BT today launched a consultation with industry to determine if demand exists for future-proofed Full Fibre (FTTP). It seems that BT has observed that OPEX savings (and service reliability) might be of value.
The very gradual reorientation of BT’s strategy away from copper dependence (asset utilisation) toward investment in a digital future has marked three decades of wasted opportunities for the entire economy.
The established strategy rested on three false assumptions.
- Firstly, fibre was characterised as being inordinately expensive – but, three decades on, the early estimates (so deeply embedded in media minds) are now shown to be grossly over-estimated and (many suspected decades ago) politically and commercially ‘convenient’.
- Secondly, doubts were raised: ‘Who needs this stuff? The naysayers within BT could see only trouble ahead and not the opportunities to build exciting new enterprise.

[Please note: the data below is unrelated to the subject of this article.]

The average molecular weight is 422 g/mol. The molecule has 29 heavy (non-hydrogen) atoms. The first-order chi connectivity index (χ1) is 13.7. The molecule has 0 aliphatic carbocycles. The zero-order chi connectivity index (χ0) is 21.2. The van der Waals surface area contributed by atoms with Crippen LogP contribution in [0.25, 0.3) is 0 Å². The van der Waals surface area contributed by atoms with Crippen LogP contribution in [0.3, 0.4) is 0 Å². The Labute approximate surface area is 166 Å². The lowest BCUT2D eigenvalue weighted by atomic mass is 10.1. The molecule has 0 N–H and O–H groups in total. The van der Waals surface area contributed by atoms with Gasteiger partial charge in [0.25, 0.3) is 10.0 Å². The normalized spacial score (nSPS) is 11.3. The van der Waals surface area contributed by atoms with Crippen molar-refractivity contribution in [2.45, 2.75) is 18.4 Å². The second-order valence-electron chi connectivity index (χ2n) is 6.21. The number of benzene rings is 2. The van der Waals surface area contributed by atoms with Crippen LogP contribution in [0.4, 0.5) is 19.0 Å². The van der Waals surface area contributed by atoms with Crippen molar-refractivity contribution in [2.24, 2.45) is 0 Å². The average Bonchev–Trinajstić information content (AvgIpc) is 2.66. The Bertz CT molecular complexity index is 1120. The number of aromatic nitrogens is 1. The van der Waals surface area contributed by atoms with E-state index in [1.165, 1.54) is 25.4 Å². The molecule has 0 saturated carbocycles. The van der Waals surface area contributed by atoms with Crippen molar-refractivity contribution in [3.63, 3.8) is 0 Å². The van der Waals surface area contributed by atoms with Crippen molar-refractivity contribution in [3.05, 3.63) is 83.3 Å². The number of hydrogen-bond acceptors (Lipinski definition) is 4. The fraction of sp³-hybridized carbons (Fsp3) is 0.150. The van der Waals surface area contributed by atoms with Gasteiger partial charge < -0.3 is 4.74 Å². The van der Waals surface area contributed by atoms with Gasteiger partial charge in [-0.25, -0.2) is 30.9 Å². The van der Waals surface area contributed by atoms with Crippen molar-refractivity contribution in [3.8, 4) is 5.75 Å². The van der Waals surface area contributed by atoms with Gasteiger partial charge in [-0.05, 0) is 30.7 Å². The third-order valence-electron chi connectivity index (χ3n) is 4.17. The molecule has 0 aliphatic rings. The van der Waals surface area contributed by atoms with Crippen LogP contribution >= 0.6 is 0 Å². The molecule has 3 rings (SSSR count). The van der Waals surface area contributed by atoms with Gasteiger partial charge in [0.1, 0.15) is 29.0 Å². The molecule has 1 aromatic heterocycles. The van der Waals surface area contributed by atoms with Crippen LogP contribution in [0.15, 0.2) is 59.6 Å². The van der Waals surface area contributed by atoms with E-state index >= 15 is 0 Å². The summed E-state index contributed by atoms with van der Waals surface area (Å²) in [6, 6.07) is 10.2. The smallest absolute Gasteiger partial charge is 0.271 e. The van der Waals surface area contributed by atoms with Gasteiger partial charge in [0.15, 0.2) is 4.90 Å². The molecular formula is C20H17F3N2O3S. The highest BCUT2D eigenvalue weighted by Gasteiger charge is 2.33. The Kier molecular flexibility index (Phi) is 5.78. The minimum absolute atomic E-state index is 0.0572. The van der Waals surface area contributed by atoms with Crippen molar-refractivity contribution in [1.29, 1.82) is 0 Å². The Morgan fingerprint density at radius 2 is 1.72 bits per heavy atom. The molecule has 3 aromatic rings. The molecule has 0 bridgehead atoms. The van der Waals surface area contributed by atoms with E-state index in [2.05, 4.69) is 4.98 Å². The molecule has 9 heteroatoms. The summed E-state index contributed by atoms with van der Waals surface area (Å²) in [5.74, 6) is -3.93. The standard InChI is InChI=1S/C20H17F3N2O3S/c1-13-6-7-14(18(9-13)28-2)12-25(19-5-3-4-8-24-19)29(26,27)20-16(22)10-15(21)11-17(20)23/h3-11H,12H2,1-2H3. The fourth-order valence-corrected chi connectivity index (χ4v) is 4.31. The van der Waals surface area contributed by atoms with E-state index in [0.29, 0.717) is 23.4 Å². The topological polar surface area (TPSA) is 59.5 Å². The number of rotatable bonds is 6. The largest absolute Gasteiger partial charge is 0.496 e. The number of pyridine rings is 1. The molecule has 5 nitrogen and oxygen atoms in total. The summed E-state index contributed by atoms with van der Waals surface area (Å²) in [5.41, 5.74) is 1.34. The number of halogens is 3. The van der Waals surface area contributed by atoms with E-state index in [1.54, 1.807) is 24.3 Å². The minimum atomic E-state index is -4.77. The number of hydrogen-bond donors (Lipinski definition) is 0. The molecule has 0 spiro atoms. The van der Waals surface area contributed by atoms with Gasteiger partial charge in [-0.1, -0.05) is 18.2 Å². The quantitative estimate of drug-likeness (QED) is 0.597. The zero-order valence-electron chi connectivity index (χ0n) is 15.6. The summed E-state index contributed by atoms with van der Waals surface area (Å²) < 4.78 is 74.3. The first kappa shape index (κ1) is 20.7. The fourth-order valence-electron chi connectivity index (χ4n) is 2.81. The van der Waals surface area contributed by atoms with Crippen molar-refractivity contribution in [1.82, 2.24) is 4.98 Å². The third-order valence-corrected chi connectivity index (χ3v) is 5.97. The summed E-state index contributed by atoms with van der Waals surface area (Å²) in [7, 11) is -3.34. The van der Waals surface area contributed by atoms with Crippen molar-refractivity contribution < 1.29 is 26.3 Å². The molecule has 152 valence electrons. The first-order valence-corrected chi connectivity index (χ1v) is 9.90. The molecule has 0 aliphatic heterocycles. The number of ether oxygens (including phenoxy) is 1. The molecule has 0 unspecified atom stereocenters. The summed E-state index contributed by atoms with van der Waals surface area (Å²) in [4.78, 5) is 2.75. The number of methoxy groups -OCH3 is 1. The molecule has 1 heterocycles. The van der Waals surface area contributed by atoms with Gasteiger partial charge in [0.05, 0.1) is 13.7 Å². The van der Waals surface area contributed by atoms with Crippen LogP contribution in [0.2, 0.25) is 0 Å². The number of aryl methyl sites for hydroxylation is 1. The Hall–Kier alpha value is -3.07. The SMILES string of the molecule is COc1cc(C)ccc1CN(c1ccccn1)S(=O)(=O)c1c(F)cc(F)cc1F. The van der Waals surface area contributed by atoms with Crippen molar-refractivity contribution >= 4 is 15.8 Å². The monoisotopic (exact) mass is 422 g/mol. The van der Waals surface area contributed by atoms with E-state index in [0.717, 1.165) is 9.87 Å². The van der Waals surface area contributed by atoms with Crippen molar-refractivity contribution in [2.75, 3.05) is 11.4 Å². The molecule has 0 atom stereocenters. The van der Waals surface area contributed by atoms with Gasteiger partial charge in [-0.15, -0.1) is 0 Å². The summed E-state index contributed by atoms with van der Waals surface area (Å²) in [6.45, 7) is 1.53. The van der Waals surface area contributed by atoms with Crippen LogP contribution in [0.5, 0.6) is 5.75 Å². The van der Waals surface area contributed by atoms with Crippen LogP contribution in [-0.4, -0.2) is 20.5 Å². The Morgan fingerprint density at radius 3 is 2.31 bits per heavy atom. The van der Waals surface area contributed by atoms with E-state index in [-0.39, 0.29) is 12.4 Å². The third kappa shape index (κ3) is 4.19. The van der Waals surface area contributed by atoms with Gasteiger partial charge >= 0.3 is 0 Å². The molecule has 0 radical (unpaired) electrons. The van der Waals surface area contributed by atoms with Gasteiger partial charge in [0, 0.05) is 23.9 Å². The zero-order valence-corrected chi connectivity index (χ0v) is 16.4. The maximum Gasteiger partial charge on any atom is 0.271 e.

- Thirdly, the hope that technological development would extend the useful life of copper – very clever but alas nowhere near as life-saving as needed.
Even now the half-way house of asymmetric FTTC connectivity cul-de-sacs will still be lauded as worthwhile – as if universal mediocrity is valued more than increasing flashes of brilliance.
The country may rejoice at the (carefully managed) repentance of a sinner and, sadly, folks at large will soon forget the cost of delay, but BT may never recover from its loss of design credibility. Indeed, some Local Authority Planners may now (at last) have come to realise that the company was privatised back in the 1980s and is no longer required to serve the nation.
Fortunately new forces have arrived (albeit late) to deliver what was disbarred in the early 1990s – such was the lack of imagination.
One wonders how long this BT consultation will last before conclusions are reached?
Huge ships need time and a lot of space to turn around.
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